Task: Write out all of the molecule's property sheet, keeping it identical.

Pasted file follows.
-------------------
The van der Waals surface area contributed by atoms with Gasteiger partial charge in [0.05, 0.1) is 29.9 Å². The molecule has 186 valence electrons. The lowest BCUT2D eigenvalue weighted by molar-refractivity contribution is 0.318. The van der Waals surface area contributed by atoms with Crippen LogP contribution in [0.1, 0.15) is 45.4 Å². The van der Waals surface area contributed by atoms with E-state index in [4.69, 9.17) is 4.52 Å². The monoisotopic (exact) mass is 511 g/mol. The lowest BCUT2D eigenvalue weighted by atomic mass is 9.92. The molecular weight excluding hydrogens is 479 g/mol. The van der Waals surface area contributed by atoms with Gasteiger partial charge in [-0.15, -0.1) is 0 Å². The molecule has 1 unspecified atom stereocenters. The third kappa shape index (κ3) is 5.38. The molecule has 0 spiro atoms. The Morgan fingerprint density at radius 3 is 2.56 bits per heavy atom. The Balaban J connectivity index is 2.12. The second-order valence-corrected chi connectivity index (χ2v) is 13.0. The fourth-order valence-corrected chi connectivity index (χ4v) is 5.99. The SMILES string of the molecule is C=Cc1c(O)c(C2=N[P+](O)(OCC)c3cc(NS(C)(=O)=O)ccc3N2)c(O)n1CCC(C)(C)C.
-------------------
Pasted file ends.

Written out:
The van der Waals surface area contributed by atoms with Gasteiger partial charge in [0.05, 0.1) is 29.9 Å². The molecule has 186 valence electrons. The lowest BCUT2D eigenvalue weighted by molar-refractivity contribution is 0.318. The van der Waals surface area contributed by atoms with Crippen LogP contribution in [0.1, 0.15) is 45.4 Å². The van der Waals surface area contributed by atoms with E-state index in [4.69, 9.17) is 4.52 Å². The monoisotopic (exact) mass is 511 g/mol. The lowest BCUT2D eigenvalue weighted by atomic mass is 9.92. The molecular weight excluding hydrogens is 479 g/mol. The van der Waals surface area contributed by atoms with Gasteiger partial charge in [-0.15, -0.1) is 0 Å². The molecule has 1 unspecified atom stereocenters. The third kappa shape index (κ3) is 5.38. The molecule has 0 spiro atoms. The Morgan fingerprint density at radius 3 is 2.56 bits per heavy atom. The Balaban J connectivity index is 2.12. The second-order valence-corrected chi connectivity index (χ2v) is 13.0. The fourth-order valence-corrected chi connectivity index (χ4v) is 5.99. The SMILES string of the molecule is C=Cc1c(O)c(C2=N[P+](O)(OCC)c3cc(NS(C)(=O)=O)ccc3N2)c(O)n1CCC(C)(C)C.